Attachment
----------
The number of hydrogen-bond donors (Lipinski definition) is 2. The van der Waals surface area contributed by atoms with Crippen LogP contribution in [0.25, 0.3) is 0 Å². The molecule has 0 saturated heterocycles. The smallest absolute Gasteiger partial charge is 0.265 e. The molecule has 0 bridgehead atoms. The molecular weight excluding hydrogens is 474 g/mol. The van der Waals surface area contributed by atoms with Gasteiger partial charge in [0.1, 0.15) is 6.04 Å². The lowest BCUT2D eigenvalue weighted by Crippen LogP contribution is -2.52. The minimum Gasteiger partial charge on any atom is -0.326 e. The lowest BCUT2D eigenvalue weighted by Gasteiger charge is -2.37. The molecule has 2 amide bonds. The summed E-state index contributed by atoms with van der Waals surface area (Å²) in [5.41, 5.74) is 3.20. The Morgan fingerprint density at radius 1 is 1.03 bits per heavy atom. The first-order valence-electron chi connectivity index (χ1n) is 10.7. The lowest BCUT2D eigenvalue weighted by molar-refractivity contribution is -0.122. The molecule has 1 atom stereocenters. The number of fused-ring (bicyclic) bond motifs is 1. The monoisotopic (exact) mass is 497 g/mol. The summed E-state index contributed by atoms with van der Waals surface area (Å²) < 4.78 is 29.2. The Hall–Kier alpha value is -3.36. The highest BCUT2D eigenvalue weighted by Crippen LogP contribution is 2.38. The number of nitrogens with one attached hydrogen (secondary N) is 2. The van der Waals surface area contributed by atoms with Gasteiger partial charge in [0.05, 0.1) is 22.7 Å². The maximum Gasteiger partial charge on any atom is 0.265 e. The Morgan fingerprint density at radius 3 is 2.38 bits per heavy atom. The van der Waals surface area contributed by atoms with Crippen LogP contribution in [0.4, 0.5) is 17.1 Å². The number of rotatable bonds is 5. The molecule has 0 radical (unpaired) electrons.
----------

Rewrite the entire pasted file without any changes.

The number of hydrogen-bond donors (Lipinski definition) is 2. The van der Waals surface area contributed by atoms with Crippen LogP contribution in [0.25, 0.3) is 0 Å². The molecule has 0 saturated heterocycles. The smallest absolute Gasteiger partial charge is 0.265 e. The molecule has 0 bridgehead atoms. The molecular weight excluding hydrogens is 474 g/mol. The van der Waals surface area contributed by atoms with Gasteiger partial charge in [0.1, 0.15) is 6.04 Å². The lowest BCUT2D eigenvalue weighted by Crippen LogP contribution is -2.52. The minimum Gasteiger partial charge on any atom is -0.326 e. The lowest BCUT2D eigenvalue weighted by Gasteiger charge is -2.37. The molecule has 2 amide bonds. The summed E-state index contributed by atoms with van der Waals surface area (Å²) in [5.41, 5.74) is 3.20. The Morgan fingerprint density at radius 1 is 1.03 bits per heavy atom. The first-order valence-electron chi connectivity index (χ1n) is 10.7. The lowest BCUT2D eigenvalue weighted by molar-refractivity contribution is -0.122. The molecule has 1 atom stereocenters. The number of fused-ring (bicyclic) bond motifs is 1. The monoisotopic (exact) mass is 497 g/mol. The summed E-state index contributed by atoms with van der Waals surface area (Å²) < 4.78 is 29.2. The Hall–Kier alpha value is -3.36. The highest BCUT2D eigenvalue weighted by Crippen LogP contribution is 2.38. The number of nitrogens with one attached hydrogen (secondary N) is 2. The van der Waals surface area contributed by atoms with Gasteiger partial charge in [0.05, 0.1) is 22.7 Å². The maximum Gasteiger partial charge on any atom is 0.265 e. The Morgan fingerprint density at radius 3 is 2.38 bits per heavy atom. The van der Waals surface area contributed by atoms with Crippen LogP contribution in [0.4, 0.5) is 17.1 Å². The number of rotatable bonds is 5. The molecule has 0 radical (unpaired) electrons.